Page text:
Princess Latifa: The Dubai ruler's daughter who vanished
Dramatic new details have come to light about the extraordinary kidnapping and secretive detention of Princess Latifa.
It has been many months since Tiina Jauhiainen last heard from her friend.
Princess Latifa, imprisoned in Dubai after attempting a daring escape, had kept in touch with her for some time using a secret phone.
But all of a sudden, the contact stopped.
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When Tiina last saw Latifa, they had lain on the deck of a yacht gazing at the stars, travelling across the Indian Ocean.
It was February 2018, and they had embarked on a risky plan to get Latifa out of Dubai and start a new life abroad.
The princess is one of 25 children of Sheikh Mohammed bin Rashid al Maktoum, the ruler of Dubai.
The sheikh has transformed the emirate into a glittering city, a place people flock to for business, and the playground of the region. But for Emirati women, the laws and customs can make life very restrictive.
"I'm not allowed to drive, I'm not allowed to travel or leave Dubai at all," Latifa said in a video recorded just before her escape.
"I haven't left the country since 2000. I've been asking a lot to just go travelling, to study, to do anything normal. They don't let me. I need to leave."
Sitting in Tiina's apartment, Latifa spoke cheerfully of what was to come.
"I'm feeling positive about the future. I don't know how I'll feel just waking up in the morning and thinking I can do whatever I want today. I'm really looking forward to that."
The princess had no access to her passport and was under surveillance, so they had to slip out of Dubai and drive to the coast of Oman. It took hours for them to get out to international waters, riding a dinghy and jet ski. By the evening they reached the yacht which was supposed to carry them to freedom.
In a Whatsapp message to a friend, Latifa declared: "I'm free".
They planned to sail across the Indian Ocean, and then fly to the United States where Latifa could try to claim political asylum.
But eight days later, as the coast of India neared, the escape went horribly wrong.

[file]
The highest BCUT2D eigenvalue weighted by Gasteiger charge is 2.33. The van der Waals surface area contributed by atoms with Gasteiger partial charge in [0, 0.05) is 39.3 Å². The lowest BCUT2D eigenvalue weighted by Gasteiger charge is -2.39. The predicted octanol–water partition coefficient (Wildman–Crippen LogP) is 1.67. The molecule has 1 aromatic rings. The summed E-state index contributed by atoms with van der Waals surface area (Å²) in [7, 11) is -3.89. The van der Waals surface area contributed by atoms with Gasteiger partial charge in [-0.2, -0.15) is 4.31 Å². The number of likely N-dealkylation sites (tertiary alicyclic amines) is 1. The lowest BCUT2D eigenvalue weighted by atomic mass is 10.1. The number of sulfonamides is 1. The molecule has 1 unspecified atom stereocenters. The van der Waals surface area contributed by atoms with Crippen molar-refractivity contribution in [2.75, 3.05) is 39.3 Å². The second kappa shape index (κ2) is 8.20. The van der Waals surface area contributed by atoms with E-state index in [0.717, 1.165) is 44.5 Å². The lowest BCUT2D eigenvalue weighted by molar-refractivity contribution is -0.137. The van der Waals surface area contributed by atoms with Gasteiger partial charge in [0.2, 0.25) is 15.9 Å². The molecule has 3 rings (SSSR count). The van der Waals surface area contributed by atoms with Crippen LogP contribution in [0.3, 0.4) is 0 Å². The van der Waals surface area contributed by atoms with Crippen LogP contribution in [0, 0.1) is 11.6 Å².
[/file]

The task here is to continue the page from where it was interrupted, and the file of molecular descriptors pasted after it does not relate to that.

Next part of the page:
Armed men boarded the boat. The friends hid in the bathroom until smoke grenades forced them up to the deck.
"Latifa was screaming and kicking. She kept saying 'don't take me back to the UAE. Just shoot me here'," Tiina said. It was the last time she saw her friend.
In her later videos, released only now, Latifa gives a vivid account of the storming of the yacht.
"I was fighting, and this guy came with a small pouch and he took out the needle and he injected me in my arm."
Latifa says she was then transferred to an Indian military ship.
"The commandos carried me through this corridor, and to a big room, and there was in front of me like maybe four or five generals.
"I'm repeating to them 'my name's Latifa al Maktoum'.
"I don't want to go Dubai, I want to get asylum. I was in international waters, you should let me go."
Her pleas fell on deaf ears, and she says she was then manhandled by an Emirati commando.
"He grabs me. Lifts me up. Kicking and fighting, he's much bigger than me. So I see that his sleeve is rolled up and arm exposed. I had one shot. Bit as hard as I can, and shake my head. And he screamed."
She says she was tranquilised and flown back to Dubai.
"I just felt really sad at that point. I felt everything I was working on for so many years to get my freedom was gone. And I've been here ever since, by myself, so solitary confinement. No access to medical help, no trial, no charge, nothing."
Tiina was taken back to the UAE with the yacht's crew, where she was detained for two weeks. Then she began telling the story to the international media. She formed the campaign group Free Latifa and took the princess's case to the United Nations.
But as the months passed, she heard nothing from Latifa.
Then one day in early 2019, while she was visiting family in Finland, she got a message from a stranger.
First she had to answer security questions. Years earlier, Tiina had taught Latifa capoeira, a Brazilian martial art. Now the stranger wanted to know Latifa's capoeira nickname.
Soon Tiina was able to get a phone to the princess directly.
"When I first heard her voice, I was crying. I couldn't help it. It was very, very emotional."
Latifa was able to start recording video messages. What they reveal is shocking.
The princess, now 35, appears in the corner of her bathroom, speaking in a fragile whisper.
"I'm doing this video from a bathroom, because this is the only room with a door I can lock. I'm a hostage. I am not free. I'm enslaved in this jail. My life is not in my hands."
Pale and puffy, she has spent three years with little access to sunlight.
"I am in a villa, and this villa has been converted into jail. All the windows are barred shut. There's five policemen outside and two policewomen inside the house. And I can't even go outside to get any fresh air."
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